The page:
Matt Damon talks family, his career and how the pandemic changed cinema

Matt Damon stars as "Bill" in director Tom McCarthy's 'Stillwater.'
Jessica Forde / Focus Features

By María Estévez, MWN

“Stillwater” is a crime drama film in which star Matt Damon transforms into an unemployed oil rig worker on a mission to free his daughter from a French prison. At the center of the story is a father-daughter relationship, and Damon shares how becoming a parent has made him more empathetic to the characters.

Damon said that the film shows “what we perceive as America today” and thanked the French co-writers Thomas Bidegain and Noe Debre, who were able to offer a more objective perspective on the U.S.-inspired elements of the film.

Metro recently sat down with Damon to learn more. 

Why did you decide to work on “Stillwater”?

I have daughters and I can see myself in the shoes of the character. Since I’ve had kids, things are a lot more available in my job, emotionally speaking. It is all right there. A parent always loves their child and a child always loves their parent. I also found the script to be so beautifully written.

This movie is reminiscent of the Amanda Knox case.

I was pretty fascinated with the Amanda Knox case. I did a deep dive. It served as an initial inspiration. The origin of the premise came from a father and daughter and their strained relationship. This is a culturally very specific place and I am sure this character would almost certainly have voted for Donald Trump.

Tell more about your character, Bill Baker.

He is a tough guy from Oklahoma. Muscular, strong, like many there. When he moves to France in search of a new lead that could exonerate his daughter, he transforms himself little by little.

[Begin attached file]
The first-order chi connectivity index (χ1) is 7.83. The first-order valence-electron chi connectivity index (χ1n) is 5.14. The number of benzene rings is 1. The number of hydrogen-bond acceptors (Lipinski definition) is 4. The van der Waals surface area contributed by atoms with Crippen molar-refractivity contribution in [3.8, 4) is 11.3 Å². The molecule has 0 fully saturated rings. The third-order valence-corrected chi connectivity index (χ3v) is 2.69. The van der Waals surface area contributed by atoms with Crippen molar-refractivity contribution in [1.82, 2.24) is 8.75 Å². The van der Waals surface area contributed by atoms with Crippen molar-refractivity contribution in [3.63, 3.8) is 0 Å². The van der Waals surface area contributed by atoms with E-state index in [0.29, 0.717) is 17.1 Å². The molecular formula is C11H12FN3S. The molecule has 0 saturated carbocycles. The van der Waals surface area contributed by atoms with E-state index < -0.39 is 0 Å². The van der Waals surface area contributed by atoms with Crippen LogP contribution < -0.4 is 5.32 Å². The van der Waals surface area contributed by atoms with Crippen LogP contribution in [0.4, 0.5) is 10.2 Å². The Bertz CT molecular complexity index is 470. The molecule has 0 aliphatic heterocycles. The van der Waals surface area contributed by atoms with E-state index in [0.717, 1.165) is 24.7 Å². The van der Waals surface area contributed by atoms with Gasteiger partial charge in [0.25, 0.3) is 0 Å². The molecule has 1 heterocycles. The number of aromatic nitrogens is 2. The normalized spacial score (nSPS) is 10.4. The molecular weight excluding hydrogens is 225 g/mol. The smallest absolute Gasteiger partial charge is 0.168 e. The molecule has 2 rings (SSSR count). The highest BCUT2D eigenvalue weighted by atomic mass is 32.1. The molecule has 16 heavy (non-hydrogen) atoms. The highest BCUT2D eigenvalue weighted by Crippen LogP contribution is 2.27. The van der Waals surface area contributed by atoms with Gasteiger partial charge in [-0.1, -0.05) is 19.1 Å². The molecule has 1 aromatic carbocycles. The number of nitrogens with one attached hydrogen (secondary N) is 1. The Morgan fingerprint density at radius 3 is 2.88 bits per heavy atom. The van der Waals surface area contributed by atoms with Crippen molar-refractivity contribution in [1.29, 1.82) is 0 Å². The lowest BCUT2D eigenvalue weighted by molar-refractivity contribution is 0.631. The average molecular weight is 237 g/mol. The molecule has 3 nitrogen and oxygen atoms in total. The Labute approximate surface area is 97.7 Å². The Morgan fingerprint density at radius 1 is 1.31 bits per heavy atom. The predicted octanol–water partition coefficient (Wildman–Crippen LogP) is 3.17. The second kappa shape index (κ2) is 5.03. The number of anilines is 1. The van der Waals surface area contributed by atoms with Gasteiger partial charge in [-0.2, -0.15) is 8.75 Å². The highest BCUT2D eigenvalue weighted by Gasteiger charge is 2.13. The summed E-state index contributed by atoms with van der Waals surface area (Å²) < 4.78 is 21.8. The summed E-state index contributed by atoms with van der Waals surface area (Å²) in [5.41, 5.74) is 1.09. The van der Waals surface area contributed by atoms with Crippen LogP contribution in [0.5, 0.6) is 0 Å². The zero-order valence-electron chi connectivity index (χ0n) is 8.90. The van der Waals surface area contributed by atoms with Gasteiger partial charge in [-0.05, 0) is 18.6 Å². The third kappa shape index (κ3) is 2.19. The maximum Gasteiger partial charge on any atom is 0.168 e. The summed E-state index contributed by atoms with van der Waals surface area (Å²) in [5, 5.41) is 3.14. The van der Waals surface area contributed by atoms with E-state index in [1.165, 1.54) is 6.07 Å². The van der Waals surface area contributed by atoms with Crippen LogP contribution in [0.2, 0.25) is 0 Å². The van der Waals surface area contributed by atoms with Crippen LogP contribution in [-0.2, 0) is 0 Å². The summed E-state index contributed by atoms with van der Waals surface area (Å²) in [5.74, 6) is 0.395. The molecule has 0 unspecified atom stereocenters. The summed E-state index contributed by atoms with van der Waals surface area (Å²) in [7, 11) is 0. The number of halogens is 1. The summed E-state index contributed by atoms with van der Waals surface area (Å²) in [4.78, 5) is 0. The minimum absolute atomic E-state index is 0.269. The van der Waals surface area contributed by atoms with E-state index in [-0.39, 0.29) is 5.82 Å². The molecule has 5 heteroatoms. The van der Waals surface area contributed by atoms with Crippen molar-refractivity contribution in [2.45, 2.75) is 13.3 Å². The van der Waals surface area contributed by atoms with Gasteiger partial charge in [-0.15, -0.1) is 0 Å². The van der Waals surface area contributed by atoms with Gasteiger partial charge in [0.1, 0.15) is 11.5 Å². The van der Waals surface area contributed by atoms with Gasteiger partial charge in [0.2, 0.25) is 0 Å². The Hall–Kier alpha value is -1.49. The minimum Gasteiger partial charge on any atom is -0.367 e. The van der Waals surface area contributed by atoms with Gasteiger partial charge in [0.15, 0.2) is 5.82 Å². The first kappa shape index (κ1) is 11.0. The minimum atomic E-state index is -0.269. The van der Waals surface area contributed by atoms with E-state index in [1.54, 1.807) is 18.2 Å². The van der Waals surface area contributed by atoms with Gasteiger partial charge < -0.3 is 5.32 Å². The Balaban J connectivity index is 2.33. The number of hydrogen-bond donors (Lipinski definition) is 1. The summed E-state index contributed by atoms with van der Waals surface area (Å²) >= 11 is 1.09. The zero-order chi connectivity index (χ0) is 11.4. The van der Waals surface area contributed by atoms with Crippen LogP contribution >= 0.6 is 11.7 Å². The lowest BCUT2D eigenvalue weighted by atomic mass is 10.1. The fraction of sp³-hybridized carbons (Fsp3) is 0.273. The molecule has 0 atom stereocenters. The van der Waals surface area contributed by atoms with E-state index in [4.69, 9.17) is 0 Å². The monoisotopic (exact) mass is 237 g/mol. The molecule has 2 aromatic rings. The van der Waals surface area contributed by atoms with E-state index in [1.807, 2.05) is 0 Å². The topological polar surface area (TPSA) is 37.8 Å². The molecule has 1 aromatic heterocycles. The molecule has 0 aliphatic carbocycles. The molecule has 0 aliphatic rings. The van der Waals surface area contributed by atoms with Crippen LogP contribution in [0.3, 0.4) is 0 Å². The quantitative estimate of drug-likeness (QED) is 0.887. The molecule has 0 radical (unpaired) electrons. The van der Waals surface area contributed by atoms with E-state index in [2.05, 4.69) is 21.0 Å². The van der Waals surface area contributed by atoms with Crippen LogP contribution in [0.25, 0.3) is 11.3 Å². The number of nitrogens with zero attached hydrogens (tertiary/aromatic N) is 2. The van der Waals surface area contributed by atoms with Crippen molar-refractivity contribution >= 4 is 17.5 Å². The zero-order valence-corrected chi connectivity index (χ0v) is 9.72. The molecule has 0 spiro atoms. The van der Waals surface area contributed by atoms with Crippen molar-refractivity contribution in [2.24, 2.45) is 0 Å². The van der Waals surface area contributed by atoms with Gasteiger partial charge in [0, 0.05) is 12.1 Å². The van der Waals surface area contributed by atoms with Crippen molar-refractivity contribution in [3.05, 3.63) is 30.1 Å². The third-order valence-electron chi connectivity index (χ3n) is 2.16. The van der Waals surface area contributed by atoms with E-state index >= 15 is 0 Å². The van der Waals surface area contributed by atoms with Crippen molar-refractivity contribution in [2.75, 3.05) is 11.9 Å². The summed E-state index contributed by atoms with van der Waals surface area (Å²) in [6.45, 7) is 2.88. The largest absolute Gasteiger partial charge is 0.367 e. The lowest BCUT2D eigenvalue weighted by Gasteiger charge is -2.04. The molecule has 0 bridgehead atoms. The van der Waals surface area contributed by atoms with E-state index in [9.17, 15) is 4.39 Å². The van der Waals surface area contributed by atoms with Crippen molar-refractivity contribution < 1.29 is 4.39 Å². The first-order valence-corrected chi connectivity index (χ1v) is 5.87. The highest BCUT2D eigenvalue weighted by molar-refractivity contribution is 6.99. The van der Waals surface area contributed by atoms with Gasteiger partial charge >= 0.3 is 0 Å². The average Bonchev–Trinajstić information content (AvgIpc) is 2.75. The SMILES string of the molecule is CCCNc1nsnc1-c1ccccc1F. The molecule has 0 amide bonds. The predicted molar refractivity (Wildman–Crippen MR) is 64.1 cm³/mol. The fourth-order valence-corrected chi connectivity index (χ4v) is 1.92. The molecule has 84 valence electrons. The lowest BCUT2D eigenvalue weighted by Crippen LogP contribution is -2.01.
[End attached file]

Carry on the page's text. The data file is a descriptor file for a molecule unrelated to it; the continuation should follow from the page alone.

You are one of the few actors who never causes a scandal. What keeps you grounded?

I think I was very lucky to fall in love with a woman who does not work in the entertainment industry. It is she who keeps me on my feet in the real world. In Hollywood, there is a huge voracity to feed the ego appearing in magazines that employ the paparazzi. What sells is sex and scandal. I’m not interested in any of that.

Jessica Forde / Focus Features

Have you regretted any movies that you didn’t make?

I did not do “The Fighter” and the right actor got the part. It was in Christian Bale’s destiny.

So, do you believe in destiny?

It seems to me that sometimes fortune is on our side. But the decisions we make are the ones that influence your life. I want to think that we choose what happens to us, although sometimes luck plays its role.

Do you always think about the future?

Yes, of course, like everyone else. But I enjoy the present. The future makes me curious, but right now, what I really want is to be with my family. When I put on the news I get depressed.

Do you think movie theaters will recover after the pandemic?

I was thrilled to see how everyone was applauding every movie at the Cannes Film Festival. That is a reminder of why we do this and why we get together. I was moved to tears during the premiere as my emotions about the pandemic taking cinema away for over a year were heightened.

Matt Damon (left) and Camille Cottin (right) star in ‘Stillwater.’Jessica Forde / Focus Features

Will you keep working?

Now that I have just turned forty, I think a little more about the future and what I have left to live. I am a man who has been very lucky, I have lived wonderful things, I have a career that I cannot complain about, a wonderful family, we are healthy… I do what I like. I am grateful for what I have from the moment I get out of bed. 

What makes you choose one project or another?

The director. I work based on who directs the film.

Do you plan to work with Ben Affleck again?

We are talking about doing various things. He wants to direct, I also want to direct, we want to produce and continue acting. We can generate good material. We needed to be together to work together.

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